“There will be consequences!”
You might have heard your parent or teacher say that to you. That adult was letting you know your actions would lead to a result. Some consequences come directly from another person. Others happen naturally because of something you did. Either way, these experiences can be important chances to learn.
Dona Matthews thinks so! She’s an author and psychologist who has written about consequences. Matthews spoke with News-O-Matic for our final article in our social and emotional learning (SEL) series. She gave tips about understanding consequences — and how you should feel when you get them.
Types of Consequences
“Natural consequences are the results of your actions,” Matthews said. “They’re not imposed by anyone else. If you refuse to wear a coat on a rainy day, the natural consequence is getting wet and uncomfortable. With a natural consequence, you have no one to blame but yourself.
“Logical consequences are also the result of your actions. But someone else imposes them. They are logical because they make sense. For example, your mom says you can’t watch a video until you’ve finished homework. But you watch one anyway. It makes sense that you lose screen privileges for the day.”
Learning from Consequences
“People learn about themselves from people’s reactions to their actions,” Matthews said. “Consequences can help you learn how to behave in a way that will be good for you. They can be positive lessons.
“If consequences are loving and make sense, your self-awareness will improve. You’ll understand yourself more. If you experience reasonable consequences, you will learn to make responsible decisions. Sometimes consequences are not reasonable. But even then, there is usually some kind of useful lesson.”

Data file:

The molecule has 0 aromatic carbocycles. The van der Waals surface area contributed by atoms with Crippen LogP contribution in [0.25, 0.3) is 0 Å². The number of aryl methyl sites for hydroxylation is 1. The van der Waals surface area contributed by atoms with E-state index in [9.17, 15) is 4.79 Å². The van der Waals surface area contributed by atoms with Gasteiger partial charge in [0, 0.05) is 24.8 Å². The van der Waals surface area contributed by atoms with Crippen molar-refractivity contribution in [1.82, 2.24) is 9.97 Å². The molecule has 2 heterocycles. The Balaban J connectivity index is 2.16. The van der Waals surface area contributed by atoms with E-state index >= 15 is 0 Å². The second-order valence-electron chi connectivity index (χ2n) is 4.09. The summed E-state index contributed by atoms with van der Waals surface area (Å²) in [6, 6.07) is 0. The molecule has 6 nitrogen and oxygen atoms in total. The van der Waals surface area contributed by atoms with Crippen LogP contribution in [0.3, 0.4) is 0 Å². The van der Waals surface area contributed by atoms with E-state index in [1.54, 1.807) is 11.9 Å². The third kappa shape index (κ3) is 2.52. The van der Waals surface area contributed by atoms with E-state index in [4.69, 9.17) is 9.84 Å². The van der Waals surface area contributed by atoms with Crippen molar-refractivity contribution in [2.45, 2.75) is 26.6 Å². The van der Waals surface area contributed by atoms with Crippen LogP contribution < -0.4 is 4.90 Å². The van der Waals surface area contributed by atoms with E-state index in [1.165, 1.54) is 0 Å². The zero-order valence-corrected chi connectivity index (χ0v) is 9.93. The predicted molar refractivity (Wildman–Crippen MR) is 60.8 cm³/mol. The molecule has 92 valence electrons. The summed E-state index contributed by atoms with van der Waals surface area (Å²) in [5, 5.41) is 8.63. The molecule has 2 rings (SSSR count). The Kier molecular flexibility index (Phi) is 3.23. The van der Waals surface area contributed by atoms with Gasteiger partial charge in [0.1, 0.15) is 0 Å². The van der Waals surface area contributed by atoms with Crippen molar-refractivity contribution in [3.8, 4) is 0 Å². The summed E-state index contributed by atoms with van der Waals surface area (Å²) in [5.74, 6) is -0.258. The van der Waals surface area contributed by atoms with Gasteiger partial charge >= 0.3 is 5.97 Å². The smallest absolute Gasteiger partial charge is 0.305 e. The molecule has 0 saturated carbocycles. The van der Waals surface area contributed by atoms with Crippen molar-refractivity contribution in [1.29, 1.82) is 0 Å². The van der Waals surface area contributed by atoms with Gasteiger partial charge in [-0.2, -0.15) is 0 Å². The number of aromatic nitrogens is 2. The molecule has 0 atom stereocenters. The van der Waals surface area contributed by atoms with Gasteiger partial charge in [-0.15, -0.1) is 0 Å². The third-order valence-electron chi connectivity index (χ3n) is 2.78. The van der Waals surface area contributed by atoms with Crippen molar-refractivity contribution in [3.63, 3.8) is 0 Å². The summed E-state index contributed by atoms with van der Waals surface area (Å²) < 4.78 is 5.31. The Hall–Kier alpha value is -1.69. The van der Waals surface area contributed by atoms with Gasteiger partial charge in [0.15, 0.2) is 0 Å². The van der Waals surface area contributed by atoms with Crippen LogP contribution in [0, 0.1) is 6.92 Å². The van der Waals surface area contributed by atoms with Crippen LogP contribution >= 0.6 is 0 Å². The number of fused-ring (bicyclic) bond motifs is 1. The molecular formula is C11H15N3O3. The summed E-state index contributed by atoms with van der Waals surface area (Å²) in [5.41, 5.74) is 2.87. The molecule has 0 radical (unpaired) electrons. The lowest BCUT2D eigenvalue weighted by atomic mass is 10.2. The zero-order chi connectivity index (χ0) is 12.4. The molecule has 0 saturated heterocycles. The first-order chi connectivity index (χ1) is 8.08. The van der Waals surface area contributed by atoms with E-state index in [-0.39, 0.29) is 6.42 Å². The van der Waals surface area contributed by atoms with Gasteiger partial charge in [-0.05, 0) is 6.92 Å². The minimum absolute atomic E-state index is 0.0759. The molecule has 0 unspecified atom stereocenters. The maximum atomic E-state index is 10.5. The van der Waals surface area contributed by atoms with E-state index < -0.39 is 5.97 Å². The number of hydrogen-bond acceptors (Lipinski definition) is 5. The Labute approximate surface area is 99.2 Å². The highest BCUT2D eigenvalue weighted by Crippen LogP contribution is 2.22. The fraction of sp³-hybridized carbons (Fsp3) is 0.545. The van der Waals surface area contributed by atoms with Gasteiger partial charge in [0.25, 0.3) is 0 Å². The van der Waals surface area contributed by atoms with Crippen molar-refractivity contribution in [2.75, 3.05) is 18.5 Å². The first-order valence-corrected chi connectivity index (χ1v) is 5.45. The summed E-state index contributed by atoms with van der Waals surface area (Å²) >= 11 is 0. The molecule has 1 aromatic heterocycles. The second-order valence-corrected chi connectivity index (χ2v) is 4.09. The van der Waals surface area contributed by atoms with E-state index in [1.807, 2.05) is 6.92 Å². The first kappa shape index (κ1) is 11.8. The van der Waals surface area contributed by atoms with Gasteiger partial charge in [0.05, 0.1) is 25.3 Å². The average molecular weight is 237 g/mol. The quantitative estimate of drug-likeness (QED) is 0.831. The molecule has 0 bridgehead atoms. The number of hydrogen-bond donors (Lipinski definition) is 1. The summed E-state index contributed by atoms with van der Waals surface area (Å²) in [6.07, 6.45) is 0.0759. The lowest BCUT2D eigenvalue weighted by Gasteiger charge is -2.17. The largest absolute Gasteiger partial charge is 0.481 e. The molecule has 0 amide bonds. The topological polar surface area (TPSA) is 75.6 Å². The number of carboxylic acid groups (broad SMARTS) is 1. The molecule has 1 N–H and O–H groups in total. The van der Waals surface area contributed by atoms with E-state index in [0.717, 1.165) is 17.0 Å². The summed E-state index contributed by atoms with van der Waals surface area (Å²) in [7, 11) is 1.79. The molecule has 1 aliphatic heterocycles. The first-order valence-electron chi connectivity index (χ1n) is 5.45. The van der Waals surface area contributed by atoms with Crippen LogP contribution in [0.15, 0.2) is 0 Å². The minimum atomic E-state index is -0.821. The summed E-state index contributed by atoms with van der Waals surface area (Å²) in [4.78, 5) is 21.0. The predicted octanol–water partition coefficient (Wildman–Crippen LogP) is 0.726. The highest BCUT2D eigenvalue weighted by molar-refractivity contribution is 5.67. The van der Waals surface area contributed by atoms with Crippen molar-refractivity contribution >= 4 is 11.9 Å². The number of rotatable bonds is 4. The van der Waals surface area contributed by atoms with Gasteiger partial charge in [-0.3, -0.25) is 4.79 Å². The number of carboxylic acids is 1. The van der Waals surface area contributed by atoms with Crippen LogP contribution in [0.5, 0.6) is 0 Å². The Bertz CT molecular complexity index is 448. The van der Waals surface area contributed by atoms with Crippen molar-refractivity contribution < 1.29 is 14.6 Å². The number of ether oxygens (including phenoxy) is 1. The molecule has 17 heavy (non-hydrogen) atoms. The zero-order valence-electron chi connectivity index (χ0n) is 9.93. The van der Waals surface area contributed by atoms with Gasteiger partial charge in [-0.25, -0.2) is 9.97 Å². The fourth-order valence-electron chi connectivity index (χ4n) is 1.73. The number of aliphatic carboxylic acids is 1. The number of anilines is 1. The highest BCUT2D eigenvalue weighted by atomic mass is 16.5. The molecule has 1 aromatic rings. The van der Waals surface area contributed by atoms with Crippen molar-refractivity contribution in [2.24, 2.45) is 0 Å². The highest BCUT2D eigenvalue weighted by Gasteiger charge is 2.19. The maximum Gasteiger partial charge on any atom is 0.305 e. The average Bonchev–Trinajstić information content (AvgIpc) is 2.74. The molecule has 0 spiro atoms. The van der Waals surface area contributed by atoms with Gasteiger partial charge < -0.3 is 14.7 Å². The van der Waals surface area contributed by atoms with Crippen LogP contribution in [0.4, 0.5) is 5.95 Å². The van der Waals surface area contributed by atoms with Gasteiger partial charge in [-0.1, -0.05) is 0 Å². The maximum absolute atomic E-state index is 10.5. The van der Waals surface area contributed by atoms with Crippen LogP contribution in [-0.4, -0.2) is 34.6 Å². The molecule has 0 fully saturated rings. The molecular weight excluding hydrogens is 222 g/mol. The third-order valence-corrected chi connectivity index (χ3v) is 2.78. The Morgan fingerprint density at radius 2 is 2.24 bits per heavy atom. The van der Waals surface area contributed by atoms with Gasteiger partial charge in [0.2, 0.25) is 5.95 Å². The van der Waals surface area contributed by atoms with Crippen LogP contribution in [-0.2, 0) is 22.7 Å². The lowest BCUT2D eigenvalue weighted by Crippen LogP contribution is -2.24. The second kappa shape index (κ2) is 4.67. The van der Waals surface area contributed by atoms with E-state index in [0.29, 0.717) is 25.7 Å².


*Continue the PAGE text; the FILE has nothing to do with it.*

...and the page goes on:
Making Sense of Consequences
“If you are confused about the consequences you’re receiving, you can ask the person who’s giving you the consequences,” Matthews said. “Ask if you can talk about something that is bothering you. If you can be patient and respectful, you might learn about what’s going on and why.”
“People build social awareness from their encounters with others,” Matthews said. “Every time you interact with someone, you learn about how other people think and how your actions impact them,” the expert added. “Your self-awareness will improve. When you understand consequences of your actions, you’re much better able to act in ways that help others.”
Updated September 7, 2020, 5:02 P.M. (ET)
By Mathis Bauchner